David Nolan Gallery is pleased to announce América sin Fronteras, an exhibition of new and recent work by Chilean artist, Sandra Vásquez de la Horra – her fourth at the gallery. On view from March 15 through April 28, the presentation will include significant drawings and three-dimensional works that testify to the artist’s vivid imagination and also the introduction of a monumental new scale into her practice.
Vásquez de la Horra (b. 1967) has become known for her deeply personal works in which she deploys a technique wherein graphite drawings are sealed over with a translucent wax “skin”, imbuing her compositions with a sense of historicity and corporeal fragility. The artist’s unique understanding of the world has been fertilised by a deep engagement with an expansive array of belief systems, both from her native Latin America and across the globe. The powerful images that inhabit her works are the result of a spontaneous and unconscious channelling of memories, metaphor, and spiritual imaginings.
The present exhibition demonstrates Vásquez de la Horra exploring the further limits of her imagination, as she takes the viewer on a journey into far flung universes, through mountain ranges, deep underwater, and finally, into the afterlife. The titular work, América sin Fronteras, 2017, a mythical seven by five foot drawing, portrays two manifestations of Mother Earth, whose recumbent body seamlessly merges into the landscape. From inside her a young boy is birthed, and armed with a bow, he goes off to hunt.
Distinctive letterforms (of the artist’s creation) appear frequently in her work, and words often literally embody her figures so as to suggest visual poetry. One such work – La verdad es demasiado grande, 2017 (or The truth is too big) – depicts an enigmatic couple engaged in a tender embrace. Vásquez de la Horra has linked the central message of this work to her own mission as an artist: to both examine and uncover the mysteries of the universe. With power and authority, the artist’s works invite us to consider more deeply the world around us, as she discerningly imparts a treasury of life’s secrets.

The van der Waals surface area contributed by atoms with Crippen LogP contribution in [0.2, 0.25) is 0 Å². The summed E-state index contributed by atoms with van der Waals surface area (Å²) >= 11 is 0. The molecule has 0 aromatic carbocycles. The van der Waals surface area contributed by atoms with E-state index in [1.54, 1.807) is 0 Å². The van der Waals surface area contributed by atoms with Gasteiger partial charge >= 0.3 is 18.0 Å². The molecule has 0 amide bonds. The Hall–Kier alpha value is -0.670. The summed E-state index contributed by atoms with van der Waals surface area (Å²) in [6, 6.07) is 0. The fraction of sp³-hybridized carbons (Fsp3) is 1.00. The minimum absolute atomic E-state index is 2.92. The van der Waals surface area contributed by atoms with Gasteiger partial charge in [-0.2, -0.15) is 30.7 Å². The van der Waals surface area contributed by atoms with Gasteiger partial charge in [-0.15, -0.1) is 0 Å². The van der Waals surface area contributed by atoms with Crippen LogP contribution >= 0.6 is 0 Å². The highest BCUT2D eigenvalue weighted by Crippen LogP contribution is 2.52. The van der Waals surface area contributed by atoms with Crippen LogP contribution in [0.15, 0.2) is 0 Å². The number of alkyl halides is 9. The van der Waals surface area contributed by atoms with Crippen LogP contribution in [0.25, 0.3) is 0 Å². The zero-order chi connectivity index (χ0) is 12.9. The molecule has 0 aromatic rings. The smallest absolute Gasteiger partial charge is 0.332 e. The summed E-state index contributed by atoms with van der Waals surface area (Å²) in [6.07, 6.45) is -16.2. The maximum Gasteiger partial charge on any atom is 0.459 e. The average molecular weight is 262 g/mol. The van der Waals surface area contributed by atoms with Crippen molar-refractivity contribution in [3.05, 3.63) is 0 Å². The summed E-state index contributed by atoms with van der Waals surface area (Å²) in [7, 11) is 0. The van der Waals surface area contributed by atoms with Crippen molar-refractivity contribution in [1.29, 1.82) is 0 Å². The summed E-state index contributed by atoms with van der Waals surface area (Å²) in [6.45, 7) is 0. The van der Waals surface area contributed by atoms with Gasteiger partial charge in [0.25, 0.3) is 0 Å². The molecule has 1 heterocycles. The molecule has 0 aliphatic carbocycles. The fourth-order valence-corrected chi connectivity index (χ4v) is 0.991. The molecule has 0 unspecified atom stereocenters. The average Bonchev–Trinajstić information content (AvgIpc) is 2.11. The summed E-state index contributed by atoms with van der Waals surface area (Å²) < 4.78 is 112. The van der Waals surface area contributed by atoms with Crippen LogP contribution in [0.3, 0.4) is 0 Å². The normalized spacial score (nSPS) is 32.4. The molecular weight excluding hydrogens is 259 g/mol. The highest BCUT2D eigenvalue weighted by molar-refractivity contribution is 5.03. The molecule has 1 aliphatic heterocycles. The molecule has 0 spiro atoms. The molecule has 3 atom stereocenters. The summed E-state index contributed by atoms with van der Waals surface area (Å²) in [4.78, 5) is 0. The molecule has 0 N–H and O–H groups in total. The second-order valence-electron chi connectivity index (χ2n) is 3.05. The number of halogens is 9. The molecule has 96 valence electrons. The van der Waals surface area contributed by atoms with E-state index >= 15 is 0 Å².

Work by the artist is represented in museum and public collections worldwide, including the Kupferstichkabinett, Staatliche Museen, Berlin; The Art Institute of Chicago; Denver Art Museum; Bonnefantenmuseum, Maastricht; Pinakothek der Moderne, Munich; The Morgan Library & Museum, New York; The Museum of Modern Art, New York; Musée National dʼArt Moderne, Centre Pompidou, Paris; Daniel & Florence Guerlain Contemporary Art Foundation, Paris; Philadelphia Museum of Art; Museum of Art, Rhode Island School of Design, Providence; Musée d'art moderne et contemporain, Saint-Étienne; National Gallery of Victoria, Australia; and UBS Art Collection, Zurich. Vásquez de la Horra lives and works in Berlin.
In Vásquez de la Horra’s cosmology, we encounter fantastical creatures on whatever journey we take, whether it is to a real place or an imagined future.
I first wrote about Sandra Vásquez de la Horra’s post-symbolist drawings on wax-soaked paper in the spring of 2016, when she had a show at David Nolan. As with all artists working in a highly recognizable style or vocabulary, repeating one’s symbols or making slight variations on them are pitfalls that are extremely difficult to circumvent. You might say that falling into a routine can be an occupational hazard when working with symbols, which have a tendency to remain consistent from work to work. This is not the case with Vásquez de la Horra, who keeps expanding, both formally and visually, the territory she has been exploring.